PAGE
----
Our dog HATES vegetables – she thinks they’re poison. And she’s smart enough to know the difference between a fruit and a vegetable. So it’s not really surprising to us that she’ll happily pick up pieces of zucchini we drop on the floor. And it’s funny because we’ve tried sneaking other greens past her, but they’re all no-gos. Only zucchini makes it past her “veggie filter.”
However, safe as zucchinis may be for canines, you still need to observe a few warnings. Everyone wants their dogs to stay healthy and avoid potential complications. And it IS possible to have too much of a good thing.
Precautions When Dogs Eat Zucchini
You’ve probably noticed that zucchinis come in every shape and size. And that can present a little trouble. If you have a pup on the smaller side, they may end up choking on big chunks of zucchini. It’s best if you cut this watery treat up into reasonable-sized pieces before you offer it to your dog. That way, you don’t risk a problem. If your dog’s suffered from dental issues – something common in Pugs and Chihuahuas – steam the zucchini to soften it first.
When dogs eat zucchini ALL the time, you WILL see changes in their GI tract. These fruits contain plenty of fiber and water, and that changes the balance of the microbiome. As such, your dog may become gassy or develop diarrhea. We know zucchinis are healthy, but too many too often can lead to problems. It’s better if you make them an occasional treat.
Finally, zucchinis grow fast and easy. As such, many people add them to home gardens. And once a canine discovers this yummy delicacy? They can decimate a harvest in no time. Obviously, this leads to upset puppy tummies, but it can also present OTHER problems. Namely, what else you have growing besides the zucchini. Dogs don’t stop to read labels, and they may snack on plants that AREN’T dog-safe. You’ll want to make sure you have sturdy barriers in place to protect your pup.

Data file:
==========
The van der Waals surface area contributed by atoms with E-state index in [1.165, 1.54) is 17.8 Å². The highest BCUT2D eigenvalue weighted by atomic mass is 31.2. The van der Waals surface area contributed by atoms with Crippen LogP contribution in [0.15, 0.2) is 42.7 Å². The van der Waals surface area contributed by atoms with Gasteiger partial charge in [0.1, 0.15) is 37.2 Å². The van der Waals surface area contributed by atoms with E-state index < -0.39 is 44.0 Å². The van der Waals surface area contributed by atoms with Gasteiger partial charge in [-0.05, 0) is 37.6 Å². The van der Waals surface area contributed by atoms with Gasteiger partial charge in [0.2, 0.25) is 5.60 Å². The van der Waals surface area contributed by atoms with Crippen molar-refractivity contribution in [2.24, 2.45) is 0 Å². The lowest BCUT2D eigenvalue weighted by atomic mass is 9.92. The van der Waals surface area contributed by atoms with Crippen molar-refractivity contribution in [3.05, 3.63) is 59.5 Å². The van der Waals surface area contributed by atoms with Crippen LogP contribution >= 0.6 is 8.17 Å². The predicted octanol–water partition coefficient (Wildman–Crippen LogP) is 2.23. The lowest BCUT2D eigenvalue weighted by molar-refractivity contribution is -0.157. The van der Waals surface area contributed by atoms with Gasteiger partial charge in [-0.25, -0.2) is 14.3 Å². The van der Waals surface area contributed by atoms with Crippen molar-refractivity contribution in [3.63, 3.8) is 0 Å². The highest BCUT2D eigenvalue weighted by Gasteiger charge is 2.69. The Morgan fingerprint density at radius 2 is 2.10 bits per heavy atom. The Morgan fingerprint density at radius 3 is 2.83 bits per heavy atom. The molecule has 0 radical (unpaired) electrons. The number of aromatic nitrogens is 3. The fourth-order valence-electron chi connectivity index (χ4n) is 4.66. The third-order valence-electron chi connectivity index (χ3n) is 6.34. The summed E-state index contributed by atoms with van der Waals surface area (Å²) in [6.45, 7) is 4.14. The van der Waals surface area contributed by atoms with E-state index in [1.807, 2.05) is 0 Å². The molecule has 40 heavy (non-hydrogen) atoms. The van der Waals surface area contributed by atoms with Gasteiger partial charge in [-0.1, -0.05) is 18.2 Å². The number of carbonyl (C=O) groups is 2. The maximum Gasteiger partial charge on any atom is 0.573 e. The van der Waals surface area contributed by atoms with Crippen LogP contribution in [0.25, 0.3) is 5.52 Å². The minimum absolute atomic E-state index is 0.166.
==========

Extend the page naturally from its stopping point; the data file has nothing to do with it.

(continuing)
Safe Ways for Dogs to Eat Zucchini
When most dogs eat zucchini, they aren’t picky. They’ll accept pieces that are raw, cooked, or steamed – much like us. Which is perfectly fine – provided you skip the seasonings. Oil, salt, and seasoning may contain toxic ingredients that can land your dog in the hospital. Garlic and onions rank at the top of the list. If you decide to add anything to YOUR portion of the zucchini, cook your dog’s pieces first. Then you can add whatever you want to yours.
Baked goods are also a no-no for dogs. The zucchini’s fine, but the sugar and extra calories aren’t healthy. You’ll find a sick canine on your hands. And that goes double if you choose a sugar-free version. Most sugar-free products use alternative sweeteners, such as xylitol. Dogs absolutely CANNOT have xylitol – it’s toxic. Rather than fussing with ingredient labels, skip the baked goods. Your dog will prefer the zucchini in the “original” packaging.
Bring on the Green Fruit!
Okay, so odds are stores won’t shift zucchinis to the fruit side of the produce aisle anytime soon. But the delicious and nutritious courgettes top everyone’s list – including canines. And when dogs eat zucchinis, they gain plenty of vitamins, minerals, and antioxidants. As long as you monitor the size of the pieces you offer and limit how often you give this treat, it’s perfectly safe. With a naturally sweet taste, your dog won’t even realize they’re getting a healthy treat!